TribLIVE

| News

 
Larger text Larger text Smaller text Smaller text | Order Photo Reprints

Joe King ends 28 years as Pittsburgh firefighters' president

Email Newsletters

Click here to sign up for one of our email newsletters.

Daily Photo Galleries

'American Coyotes' Series

Traveling by Jeep, boat and foot, Tribune-Review investigative reporter Carl Prine and photojournalist Justin Merriman covered nearly 2,000 miles over two months along the border with Mexico to report on coyotes — the human traffickers who bring illegal immigrants into the United States. Most are Americans working for money and/or drugs. This series reports how their operations have a major impact on life for residents and the environment along the border — and beyond.

Thursday, July 31, 2014, 10:03 p.m.
 

Joe King called it a career on Thursday night.

Joseph E. King, the fiery, controversial and longtime president of the Pittsburgh firefighters union, has reached the mandatory retirement age of 65.

“I'm done. Today was the last day for me,” King said after swearing in union vice president Ralph Sicuro to replace him as president of the International Association of Fire Fighters Local No. 1.

“You look back, and you knew this day was coming,” said King, a 40-year veteran firefighter who became union president 28 years ago.

“For the first time, I can sit back and really enjoy my family, not being responsible for 630 families, 900 veterans and 340 widows,” said King, a Brighton Heights resident.

“I always tried to do the best to protect the firefighters and the people. I did the best I could and think I accomplished that,” said King, who was as well known for battling for the safety, benefits and pensions of union members as he was for delivering union votes for the politicians who supported them.

Sicuro, 42, who was first elected to the union executive board in 2006, is a master firefighter who works out of Engine and Truck Co. 13 in Hazelwood not far from where he grew up. The Lincoln Place resident is a 17-year veteran firefighter, husband, father and grandfather.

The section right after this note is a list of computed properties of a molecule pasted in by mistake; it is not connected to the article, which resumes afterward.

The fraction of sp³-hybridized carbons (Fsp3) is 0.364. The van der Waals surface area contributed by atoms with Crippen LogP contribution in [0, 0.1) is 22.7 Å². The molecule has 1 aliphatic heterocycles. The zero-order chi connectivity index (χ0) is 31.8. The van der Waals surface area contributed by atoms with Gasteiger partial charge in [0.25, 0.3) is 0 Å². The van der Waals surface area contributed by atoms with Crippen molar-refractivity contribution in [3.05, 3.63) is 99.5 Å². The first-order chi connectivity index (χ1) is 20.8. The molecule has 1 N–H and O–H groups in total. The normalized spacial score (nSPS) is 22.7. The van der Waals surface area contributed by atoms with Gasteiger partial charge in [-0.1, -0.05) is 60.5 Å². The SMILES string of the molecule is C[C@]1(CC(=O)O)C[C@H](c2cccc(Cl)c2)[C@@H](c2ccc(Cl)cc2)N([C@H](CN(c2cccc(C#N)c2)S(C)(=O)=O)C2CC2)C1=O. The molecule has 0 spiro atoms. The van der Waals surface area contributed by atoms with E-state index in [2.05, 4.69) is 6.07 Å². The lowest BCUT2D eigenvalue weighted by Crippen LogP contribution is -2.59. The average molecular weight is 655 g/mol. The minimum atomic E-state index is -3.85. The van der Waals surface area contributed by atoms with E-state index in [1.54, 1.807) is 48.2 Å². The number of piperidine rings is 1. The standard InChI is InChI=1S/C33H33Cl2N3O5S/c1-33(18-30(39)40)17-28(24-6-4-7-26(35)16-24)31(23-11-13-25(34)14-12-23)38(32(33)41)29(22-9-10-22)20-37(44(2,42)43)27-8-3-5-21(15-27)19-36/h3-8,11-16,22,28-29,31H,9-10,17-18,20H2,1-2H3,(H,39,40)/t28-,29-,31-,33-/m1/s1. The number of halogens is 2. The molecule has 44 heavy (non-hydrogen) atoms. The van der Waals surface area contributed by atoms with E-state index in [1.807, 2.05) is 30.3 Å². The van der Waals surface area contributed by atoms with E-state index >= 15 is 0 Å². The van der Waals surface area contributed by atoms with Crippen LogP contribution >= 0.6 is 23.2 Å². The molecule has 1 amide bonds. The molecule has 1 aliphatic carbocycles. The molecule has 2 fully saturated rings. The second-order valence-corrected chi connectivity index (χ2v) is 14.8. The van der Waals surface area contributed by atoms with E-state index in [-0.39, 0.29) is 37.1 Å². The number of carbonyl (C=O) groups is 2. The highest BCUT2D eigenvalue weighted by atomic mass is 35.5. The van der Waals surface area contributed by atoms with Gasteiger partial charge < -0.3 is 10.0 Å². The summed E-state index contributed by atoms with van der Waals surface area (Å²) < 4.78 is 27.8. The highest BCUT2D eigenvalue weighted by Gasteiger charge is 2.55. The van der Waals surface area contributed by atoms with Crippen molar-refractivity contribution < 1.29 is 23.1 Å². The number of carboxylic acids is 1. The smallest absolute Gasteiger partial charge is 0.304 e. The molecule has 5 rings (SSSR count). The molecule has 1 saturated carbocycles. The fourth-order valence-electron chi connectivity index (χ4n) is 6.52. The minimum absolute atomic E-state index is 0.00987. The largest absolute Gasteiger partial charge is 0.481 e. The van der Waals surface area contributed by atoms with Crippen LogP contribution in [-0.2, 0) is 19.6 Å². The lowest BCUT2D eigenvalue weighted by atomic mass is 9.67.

“I take this as a huge honor to represent the men and women in the firefighting field,” Sicuro said. “I am really anxious to go to work to protect their rights though things such as collective bargaining, protect their pensions and to protect their health benefits as well as other benefits and working conditions.”

King said he is comfortable with Sicuro leading the union through the changing times and difficult economy, adding the union is “always up to the challenges.”

City emergency dispatchers announced King's retirement shortly after 9:30 p.m. and wished him well, prompting several firefighters to respond over the air with best wishes, good luck, thanks, appreciation and brotherly love.

Michael Hasch is a staff writer for Trib Total Media. He can be reached at 412-320-7820.

Subscribe today! Click here for our subscription offers.

 

 


Show commenting policy

Most-Read Stories

  1. Steelers RB Le’Veon Bell gets suspension, fine reduced
  2. Penguins trade Sutter to Canucks, sign free agent center Fehr
  3. 5 face trial in beating of black man in Pittsburgh
  4. Pitt’s Blair faces court date on DUI charge
  5. Woman charged with assulting cops in wild Strip District dispute
  6. Pittsburgh man jailed on theft, assault and drug charges
  7. Steelers RB Archer trying to catch up after tough rookie season
  8. Brady’s suspension upheld by Goodell
  9. Inside the Steelers: Ventrone suffers right ankle injury
  10. Gameday: Pirates at Twins, July 29, 2015
  11. Rising East Liberty out of reach for Pittsburgh’s poor